When I used to work in bookshop, I had a surprising number of customers ask me whether we stocked audiobooks in cassette tape format. I explained to them, in the least condescending seeming manner possible, that tapes weren’t being manufactured as much anymore having been replaced by the CD in the early 1990s.
This response often left the customers incredulous and in a cathartic moment of disappointment a few went on to exclaim futilely to the air, “What has happened to the cassette tape?!”. In fact, it turns out that this is a rather pertinent question, as during the past year the media have been anticipating its return to popularity.
Trendy clothing retailers such as Topman and Urban Outfitters have adopted the image of the cassette tape as a fashion symbol, as part of their retro merchandising campaigns. Does that mean that the physical product itself is in some ironic way, cool again? Or is it merely the aesthetic of the tape and all of its nostalgic associations the explanation for why it’s depicted on one out of three people’s t-shirts at most music festivals these days?
It is more likely the latter: imagine walking down Mile End Road with a portable cassette player and not getting beaten up. Okay, maybe slightly extreme. You would at least get a variety of abuse thrown at you from those creepy guys who seem to drive past Queen Mary in white vans all day making fun of students.
For the current generation of young people, it is probably an immaterial matter whether the cassette tape makes a comeback or not. However, the tape’s return into the cultural sphere of the 21st century has in the past year been speculated upon by numerous journalists. Some companies, particularly those in North America, have remarked that the demand for its manufacture has suddenly increased considerably.
It is necessary to debate whether the tape would be merely akin to one of those gratuitous objects of nostalgia that is relaunched into the twenty-first century to initial ubiquitous hype only to then inexorably and miserably flop. I’ll be honest and assert that rather than the cassette tape being resurrected, it would be more awesome if ‘Twin Peaks’ was brought back onto our television screens or if The Smiths got back together.
My apparent disregard towards the fate of the cassette tape is probably down to the fact that as a member of the compact disc generation, I haven’t really had the chance to develop any affinity for it. Conversely, this is not the case for those who grew up in the 70s and 80s. During this time, the tape was an emblem of the DIY-punk movement: a number of bands used four-track cassette tapes or ‘portastudios’ in order to record homemade demos of their music.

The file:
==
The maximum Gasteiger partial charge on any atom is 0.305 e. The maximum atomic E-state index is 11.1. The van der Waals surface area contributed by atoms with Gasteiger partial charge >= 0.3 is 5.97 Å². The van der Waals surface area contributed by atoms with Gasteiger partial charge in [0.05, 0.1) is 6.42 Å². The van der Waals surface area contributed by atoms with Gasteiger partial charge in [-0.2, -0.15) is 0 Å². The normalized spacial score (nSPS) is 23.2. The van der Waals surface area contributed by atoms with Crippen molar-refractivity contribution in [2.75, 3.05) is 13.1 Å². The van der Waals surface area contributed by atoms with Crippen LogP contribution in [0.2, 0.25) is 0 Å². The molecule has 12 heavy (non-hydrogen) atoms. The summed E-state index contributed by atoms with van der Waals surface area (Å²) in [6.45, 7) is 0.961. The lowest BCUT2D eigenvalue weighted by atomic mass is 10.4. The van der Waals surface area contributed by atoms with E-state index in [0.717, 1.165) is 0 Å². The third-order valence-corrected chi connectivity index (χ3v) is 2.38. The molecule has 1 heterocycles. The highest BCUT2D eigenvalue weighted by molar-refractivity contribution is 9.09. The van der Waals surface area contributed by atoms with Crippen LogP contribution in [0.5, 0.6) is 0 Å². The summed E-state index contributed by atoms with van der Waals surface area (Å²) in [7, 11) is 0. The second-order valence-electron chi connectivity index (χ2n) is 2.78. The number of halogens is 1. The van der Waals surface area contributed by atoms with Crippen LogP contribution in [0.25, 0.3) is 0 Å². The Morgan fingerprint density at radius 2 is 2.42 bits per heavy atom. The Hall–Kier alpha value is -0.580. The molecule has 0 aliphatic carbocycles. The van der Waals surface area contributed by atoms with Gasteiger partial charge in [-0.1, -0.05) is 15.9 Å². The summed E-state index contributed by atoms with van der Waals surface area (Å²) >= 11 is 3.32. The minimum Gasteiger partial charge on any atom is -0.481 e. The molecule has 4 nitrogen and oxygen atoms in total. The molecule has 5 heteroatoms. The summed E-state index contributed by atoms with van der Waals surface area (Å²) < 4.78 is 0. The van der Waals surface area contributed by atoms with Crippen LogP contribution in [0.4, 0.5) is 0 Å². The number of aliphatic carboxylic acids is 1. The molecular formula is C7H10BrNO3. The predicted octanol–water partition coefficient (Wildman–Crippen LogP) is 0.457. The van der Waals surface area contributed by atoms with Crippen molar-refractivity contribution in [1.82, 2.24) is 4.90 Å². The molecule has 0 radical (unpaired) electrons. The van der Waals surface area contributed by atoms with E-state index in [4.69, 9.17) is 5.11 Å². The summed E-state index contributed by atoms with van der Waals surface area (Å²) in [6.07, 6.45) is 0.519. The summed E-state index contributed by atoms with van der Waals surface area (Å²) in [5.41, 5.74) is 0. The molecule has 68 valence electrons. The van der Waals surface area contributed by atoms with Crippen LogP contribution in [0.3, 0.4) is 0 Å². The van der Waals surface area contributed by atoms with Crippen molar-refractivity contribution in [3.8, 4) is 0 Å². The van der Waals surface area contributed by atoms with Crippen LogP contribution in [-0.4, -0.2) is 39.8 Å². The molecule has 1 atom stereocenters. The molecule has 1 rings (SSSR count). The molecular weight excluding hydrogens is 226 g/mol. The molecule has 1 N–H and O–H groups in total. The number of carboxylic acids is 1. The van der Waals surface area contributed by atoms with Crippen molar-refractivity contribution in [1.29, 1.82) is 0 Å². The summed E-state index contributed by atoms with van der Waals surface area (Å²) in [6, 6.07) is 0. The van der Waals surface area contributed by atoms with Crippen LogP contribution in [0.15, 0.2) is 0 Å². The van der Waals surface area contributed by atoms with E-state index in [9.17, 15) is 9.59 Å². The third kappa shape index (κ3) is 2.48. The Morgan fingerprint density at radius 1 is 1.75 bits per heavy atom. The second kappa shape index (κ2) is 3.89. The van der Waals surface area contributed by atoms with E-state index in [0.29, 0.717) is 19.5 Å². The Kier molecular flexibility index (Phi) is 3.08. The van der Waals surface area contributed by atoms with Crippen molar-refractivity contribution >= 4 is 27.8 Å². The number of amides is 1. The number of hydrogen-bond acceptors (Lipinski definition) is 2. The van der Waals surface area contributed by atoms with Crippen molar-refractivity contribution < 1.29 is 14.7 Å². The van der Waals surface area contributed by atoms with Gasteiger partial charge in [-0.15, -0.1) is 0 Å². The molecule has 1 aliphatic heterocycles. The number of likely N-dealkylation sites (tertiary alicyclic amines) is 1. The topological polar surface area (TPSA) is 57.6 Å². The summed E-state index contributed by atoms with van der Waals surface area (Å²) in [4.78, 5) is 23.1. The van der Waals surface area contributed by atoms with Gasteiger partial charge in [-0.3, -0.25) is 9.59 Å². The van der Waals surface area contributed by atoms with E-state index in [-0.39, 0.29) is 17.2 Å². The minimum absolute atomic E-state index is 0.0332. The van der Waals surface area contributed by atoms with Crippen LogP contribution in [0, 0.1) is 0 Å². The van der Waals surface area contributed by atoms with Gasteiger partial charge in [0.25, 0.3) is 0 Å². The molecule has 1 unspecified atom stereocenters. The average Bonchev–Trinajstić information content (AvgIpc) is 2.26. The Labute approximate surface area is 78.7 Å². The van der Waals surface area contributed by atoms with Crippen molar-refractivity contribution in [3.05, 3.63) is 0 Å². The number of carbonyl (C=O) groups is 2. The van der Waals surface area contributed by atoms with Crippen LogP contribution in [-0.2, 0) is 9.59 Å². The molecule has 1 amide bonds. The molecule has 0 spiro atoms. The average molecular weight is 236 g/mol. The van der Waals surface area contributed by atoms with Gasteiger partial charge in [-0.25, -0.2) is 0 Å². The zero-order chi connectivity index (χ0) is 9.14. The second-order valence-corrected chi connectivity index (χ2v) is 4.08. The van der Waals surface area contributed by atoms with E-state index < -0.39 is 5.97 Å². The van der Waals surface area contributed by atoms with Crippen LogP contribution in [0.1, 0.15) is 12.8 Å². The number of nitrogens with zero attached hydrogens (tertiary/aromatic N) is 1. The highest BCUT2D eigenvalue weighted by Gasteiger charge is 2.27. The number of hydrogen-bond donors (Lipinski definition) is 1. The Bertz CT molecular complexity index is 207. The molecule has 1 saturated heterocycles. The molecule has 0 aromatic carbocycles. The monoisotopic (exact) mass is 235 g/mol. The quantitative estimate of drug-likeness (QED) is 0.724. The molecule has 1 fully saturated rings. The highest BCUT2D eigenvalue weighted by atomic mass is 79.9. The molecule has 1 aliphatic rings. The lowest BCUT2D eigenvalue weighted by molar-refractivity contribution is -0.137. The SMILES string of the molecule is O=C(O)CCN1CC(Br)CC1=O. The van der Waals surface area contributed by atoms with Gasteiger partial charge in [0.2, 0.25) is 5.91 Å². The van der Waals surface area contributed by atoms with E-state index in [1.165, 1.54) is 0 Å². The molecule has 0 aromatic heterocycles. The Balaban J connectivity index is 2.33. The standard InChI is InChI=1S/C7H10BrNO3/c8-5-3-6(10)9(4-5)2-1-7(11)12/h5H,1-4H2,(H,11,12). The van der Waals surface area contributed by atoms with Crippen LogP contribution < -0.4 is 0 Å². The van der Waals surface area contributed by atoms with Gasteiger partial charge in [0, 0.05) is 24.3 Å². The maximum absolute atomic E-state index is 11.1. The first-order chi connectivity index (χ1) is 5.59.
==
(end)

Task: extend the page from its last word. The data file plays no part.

The blank tape could also be used for cheekily dubbing music from the radio, the records of friends and capturing whole sets from live performances. This was all copyright infringement of course and caused a whole lot of controversy within the music industry. Obviously, there are multiple platforms for sharing digital music online these days, but all of these methods are impersonal by nature.
One of the significant advantages of the cassette tape over the digital download, is its tangibility. The distribution of tapes and CDs involves face-to-face interaction and thus enables concrete musical communities to develop. Moreover, there is the notion of the mix-tape as one of those classic romantic gifts, complete with mawkish songs such as ‘First Day of My Life’ by Bright Eyes or ‘I Will Follow You Into the Dark’ by Death Cab For Cutie. Undeniably, a mix-tape has more sentimental value and emotional resonance than a mix-CD, or indeed a Spotify playlist.
There is also the issue of possibly having too much choice with versatile devices such as the iPod. This sounds like a stereotypical ‘grumpy old man’ argument, but I can’t remember the last time I listened to an album in its entirety without being tempted to switch to another artist with the simple click of a button. It may just be the case that I’m crap at listening to music.
However, the cassette tape offers a credible solution to my problem. With a portable cassette player, I would be more inclined to devote myself to one record or playlist at a time. For one thing, I wouldn’t be able to carry a load of tapes around in my pocket (thus the source of temptation would be removed) and the act of ejecting and reloading a tape seems like a load of tedious hassle to me.
The return of the cassette tape appears to be inevitable in the near future, and regardless of the fact that it will probably be one of those transient fads, it should be welcomed. The cassette tape would connect our musical generation to that of our parent’s, albeit in the most pretentious way possible, and give us a direct insight into our cultural heritage. In addition, it would be a huge ‘up-yours’ to big corporations such as Apple, at least until Apple themselves jump on the bandwagon and take over the whole cassette tape market of course.